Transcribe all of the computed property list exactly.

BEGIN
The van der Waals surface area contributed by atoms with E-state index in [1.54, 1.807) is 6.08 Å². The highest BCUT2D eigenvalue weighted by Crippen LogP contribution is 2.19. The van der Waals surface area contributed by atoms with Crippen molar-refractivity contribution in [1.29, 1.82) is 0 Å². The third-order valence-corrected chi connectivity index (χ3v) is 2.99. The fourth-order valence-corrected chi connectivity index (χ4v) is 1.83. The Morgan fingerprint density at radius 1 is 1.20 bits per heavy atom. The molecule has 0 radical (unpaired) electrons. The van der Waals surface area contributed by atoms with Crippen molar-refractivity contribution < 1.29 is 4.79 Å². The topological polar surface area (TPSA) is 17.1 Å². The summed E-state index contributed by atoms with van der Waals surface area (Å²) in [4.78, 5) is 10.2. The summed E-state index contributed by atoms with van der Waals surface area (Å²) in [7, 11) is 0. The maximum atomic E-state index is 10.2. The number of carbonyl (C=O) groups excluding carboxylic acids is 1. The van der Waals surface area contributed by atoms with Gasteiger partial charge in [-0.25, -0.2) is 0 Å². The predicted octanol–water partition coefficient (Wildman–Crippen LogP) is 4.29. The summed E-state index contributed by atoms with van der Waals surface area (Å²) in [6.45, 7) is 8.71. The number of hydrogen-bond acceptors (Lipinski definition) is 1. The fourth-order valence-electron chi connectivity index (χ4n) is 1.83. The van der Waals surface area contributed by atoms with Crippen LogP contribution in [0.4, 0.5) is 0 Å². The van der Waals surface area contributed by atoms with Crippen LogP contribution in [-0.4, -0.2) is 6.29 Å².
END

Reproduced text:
The van der Waals surface area contributed by atoms with E-state index in [1.54, 1.807) is 6.08 Å². The highest BCUT2D eigenvalue weighted by Crippen LogP contribution is 2.19. The van der Waals surface area contributed by atoms with Crippen molar-refractivity contribution in [1.29, 1.82) is 0 Å². The third-order valence-corrected chi connectivity index (χ3v) is 2.99. The fourth-order valence-corrected chi connectivity index (χ4v) is 1.83. The Morgan fingerprint density at radius 1 is 1.20 bits per heavy atom. The molecule has 0 radical (unpaired) electrons. The van der Waals surface area contributed by atoms with Crippen molar-refractivity contribution < 1.29 is 4.79 Å². The topological polar surface area (TPSA) is 17.1 Å². The summed E-state index contributed by atoms with van der Waals surface area (Å²) in [4.78, 5) is 10.2. The summed E-state index contributed by atoms with van der Waals surface area (Å²) in [7, 11) is 0. The maximum atomic E-state index is 10.2. The number of carbonyl (C=O) groups excluding carboxylic acids is 1. The van der Waals surface area contributed by atoms with Gasteiger partial charge in [-0.25, -0.2) is 0 Å². The predicted octanol–water partition coefficient (Wildman–Crippen LogP) is 4.29. The summed E-state index contributed by atoms with van der Waals surface area (Å²) in [6.45, 7) is 8.71. The number of hydrogen-bond acceptors (Lipinski definition) is 1. The fourth-order valence-electron chi connectivity index (χ4n) is 1.83. The van der Waals surface area contributed by atoms with Crippen LogP contribution in [0.4, 0.5) is 0 Å². The van der Waals surface area contributed by atoms with Crippen LogP contribution in [-0.4, -0.2) is 6.29 Å².